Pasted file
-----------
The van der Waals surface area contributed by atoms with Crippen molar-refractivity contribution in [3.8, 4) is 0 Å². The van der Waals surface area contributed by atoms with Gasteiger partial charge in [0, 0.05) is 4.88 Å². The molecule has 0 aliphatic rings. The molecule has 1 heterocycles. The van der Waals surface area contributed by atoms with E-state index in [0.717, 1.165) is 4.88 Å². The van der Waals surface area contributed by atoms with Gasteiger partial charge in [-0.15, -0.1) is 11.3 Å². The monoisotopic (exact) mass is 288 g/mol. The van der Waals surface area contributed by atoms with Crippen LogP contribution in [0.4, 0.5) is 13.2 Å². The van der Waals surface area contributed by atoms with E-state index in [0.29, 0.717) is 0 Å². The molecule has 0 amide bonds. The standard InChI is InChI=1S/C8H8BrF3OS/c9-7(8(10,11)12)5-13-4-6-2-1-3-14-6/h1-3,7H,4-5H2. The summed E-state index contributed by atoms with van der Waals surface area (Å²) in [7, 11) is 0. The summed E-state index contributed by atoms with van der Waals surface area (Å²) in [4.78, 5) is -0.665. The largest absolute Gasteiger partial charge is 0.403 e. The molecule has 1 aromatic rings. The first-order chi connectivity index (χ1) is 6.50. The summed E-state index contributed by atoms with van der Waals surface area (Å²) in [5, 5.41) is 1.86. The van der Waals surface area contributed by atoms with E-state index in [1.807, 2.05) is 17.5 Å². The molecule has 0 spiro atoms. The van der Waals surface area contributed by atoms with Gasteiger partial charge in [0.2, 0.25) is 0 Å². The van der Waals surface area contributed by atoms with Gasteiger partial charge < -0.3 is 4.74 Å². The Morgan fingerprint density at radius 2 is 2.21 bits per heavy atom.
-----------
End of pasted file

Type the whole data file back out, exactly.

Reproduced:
The van der Waals surface area contributed by atoms with Crippen molar-refractivity contribution in [3.8, 4) is 0 Å². The van der Waals surface area contributed by atoms with Gasteiger partial charge in [0, 0.05) is 4.88 Å². The molecule has 0 aliphatic rings. The molecule has 1 heterocycles. The van der Waals surface area contributed by atoms with E-state index in [0.717, 1.165) is 4.88 Å². The van der Waals surface area contributed by atoms with Gasteiger partial charge in [-0.15, -0.1) is 11.3 Å². The monoisotopic (exact) mass is 288 g/mol. The van der Waals surface area contributed by atoms with Crippen LogP contribution in [0.4, 0.5) is 13.2 Å². The van der Waals surface area contributed by atoms with E-state index in [0.29, 0.717) is 0 Å². The molecule has 0 amide bonds. The standard InChI is InChI=1S/C8H8BrF3OS/c9-7(8(10,11)12)5-13-4-6-2-1-3-14-6/h1-3,7H,4-5H2. The summed E-state index contributed by atoms with van der Waals surface area (Å²) in [7, 11) is 0. The summed E-state index contributed by atoms with van der Waals surface area (Å²) in [4.78, 5) is -0.665. The largest absolute Gasteiger partial charge is 0.403 e. The molecule has 1 aromatic rings. The first-order chi connectivity index (χ1) is 6.50. The summed E-state index contributed by atoms with van der Waals surface area (Å²) in [5, 5.41) is 1.86. The van der Waals surface area contributed by atoms with E-state index in [1.807, 2.05) is 17.5 Å². The molecule has 0 spiro atoms. The van der Waals surface area contributed by atoms with Gasteiger partial charge in [0.2, 0.25) is 0 Å². The van der Waals surface area contributed by atoms with Gasteiger partial charge < -0.3 is 4.74 Å². The Morgan fingerprint density at radius 2 is 2.21 bits per heavy atom.